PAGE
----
The Unsung Heroes of the Internal Audit Profession

Richard Chambers, CIA, CGAP, CCSA, shares his personal reflections and insights on the internal audit profession.

The vastness of our profession has never ceased to amaze me. It is estimated there are more than one million internal auditors in the world. Our colleagues work tirelessly in every sector and industry imaginable to provide assurance on the effectiveness of risk management, control, and governance processes. In the vast majority of instances, our work is appreciated and lauded for the value it brings. However, with an alarming frequency, it seems that some of our colleagues who audit local government operations are waging an uphill battle against formidable political forces.

Government has always been a challenging place to audit. It is often argued that government can only be effective if it “maintains the public trust.” If that is true, internal auditors in government play a pivotal role in reinforcing that trust. Their work provides assurance to taxpayers and citizens that resources are deployed effectively and that public officials are good stewards of taxpayer dollars. The transparency mandated by many “sunshine” and other open records laws can present a unique challenge for local government auditors. Imagine that even the results of your draft audit report can be the subject of tomorrow’s headlines. It presents an often contentious and combative environment. Although most elected officials welcome the insight that comes from an effective internal audit program, an increasing number appear threatened by the scrutiny that accompanies critical audit results. When they do feel threatened, they lash out at the messenger!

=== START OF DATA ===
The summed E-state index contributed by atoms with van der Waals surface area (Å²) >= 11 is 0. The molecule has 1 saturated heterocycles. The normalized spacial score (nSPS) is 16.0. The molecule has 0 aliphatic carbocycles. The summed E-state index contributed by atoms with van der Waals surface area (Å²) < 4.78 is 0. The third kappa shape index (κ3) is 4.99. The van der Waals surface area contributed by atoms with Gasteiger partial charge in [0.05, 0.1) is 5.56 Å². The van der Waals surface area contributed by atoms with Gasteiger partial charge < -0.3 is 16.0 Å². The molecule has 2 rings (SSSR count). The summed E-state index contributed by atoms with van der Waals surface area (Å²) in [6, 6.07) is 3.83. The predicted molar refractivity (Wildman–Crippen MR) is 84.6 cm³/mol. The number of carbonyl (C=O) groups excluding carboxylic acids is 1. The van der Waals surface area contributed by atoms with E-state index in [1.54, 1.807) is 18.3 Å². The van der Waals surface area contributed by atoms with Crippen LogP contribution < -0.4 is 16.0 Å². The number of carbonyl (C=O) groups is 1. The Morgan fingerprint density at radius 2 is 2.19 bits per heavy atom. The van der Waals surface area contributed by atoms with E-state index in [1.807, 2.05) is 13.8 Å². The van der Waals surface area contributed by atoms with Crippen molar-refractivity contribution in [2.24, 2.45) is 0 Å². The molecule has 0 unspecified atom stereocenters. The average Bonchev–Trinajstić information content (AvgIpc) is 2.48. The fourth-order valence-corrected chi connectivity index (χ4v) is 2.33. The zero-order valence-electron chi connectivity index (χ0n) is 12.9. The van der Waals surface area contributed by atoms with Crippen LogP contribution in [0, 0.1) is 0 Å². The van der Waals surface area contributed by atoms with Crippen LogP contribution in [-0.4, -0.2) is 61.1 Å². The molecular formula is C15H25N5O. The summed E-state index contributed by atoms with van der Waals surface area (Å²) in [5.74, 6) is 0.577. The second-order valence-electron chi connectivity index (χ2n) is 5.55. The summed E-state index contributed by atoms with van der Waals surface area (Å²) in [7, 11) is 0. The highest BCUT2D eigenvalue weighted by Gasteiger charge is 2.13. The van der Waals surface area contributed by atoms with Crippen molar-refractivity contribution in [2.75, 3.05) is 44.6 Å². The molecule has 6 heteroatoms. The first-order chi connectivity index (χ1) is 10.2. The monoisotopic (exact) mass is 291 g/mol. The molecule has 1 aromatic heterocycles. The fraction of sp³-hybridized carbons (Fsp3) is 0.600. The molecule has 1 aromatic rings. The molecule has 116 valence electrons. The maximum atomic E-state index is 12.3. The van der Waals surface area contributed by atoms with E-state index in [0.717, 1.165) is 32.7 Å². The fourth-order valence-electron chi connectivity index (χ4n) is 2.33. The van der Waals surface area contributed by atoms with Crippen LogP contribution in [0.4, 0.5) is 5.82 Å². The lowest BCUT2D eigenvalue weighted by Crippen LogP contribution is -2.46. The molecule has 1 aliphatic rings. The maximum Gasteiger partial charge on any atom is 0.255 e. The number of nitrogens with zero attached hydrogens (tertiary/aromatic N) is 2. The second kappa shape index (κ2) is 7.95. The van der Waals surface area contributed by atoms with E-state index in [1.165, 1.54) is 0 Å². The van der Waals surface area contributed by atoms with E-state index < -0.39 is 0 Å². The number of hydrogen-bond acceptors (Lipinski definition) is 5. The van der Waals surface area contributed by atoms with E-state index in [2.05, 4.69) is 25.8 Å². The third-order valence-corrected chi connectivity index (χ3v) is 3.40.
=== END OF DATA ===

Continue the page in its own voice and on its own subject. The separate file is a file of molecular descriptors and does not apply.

The Collin County, Texas mess. When I first heard about the problems that our colleague in Collin County was facing, I thought it was a joke. Surely, the County Commission would not sue its own auditor to stop him from gaining access to audit the county’s computer programs. Yet, as this story in The Collin County Observer indicates, that is exactly what the commissioners did. Fortunately for all of us, a judge ruled against the commission (PDF). You would think the embarrassed commissioners would have gotten the message after spending almost US $300,000 of taxpayer money to impede the County Auditor. Unfortunately, a law has now been introduced (PDF) before the Texas state legislature that would prohibit county auditors from directly accessing or manipulating “real-time data on a computer maintained by a county department or a district clerk, district attorney, county officer, or precinct officer except as authorized by a written agreement between the auditor and the entity responsible for compiling or maintaining the applicable data.” And you thought you had a tough job!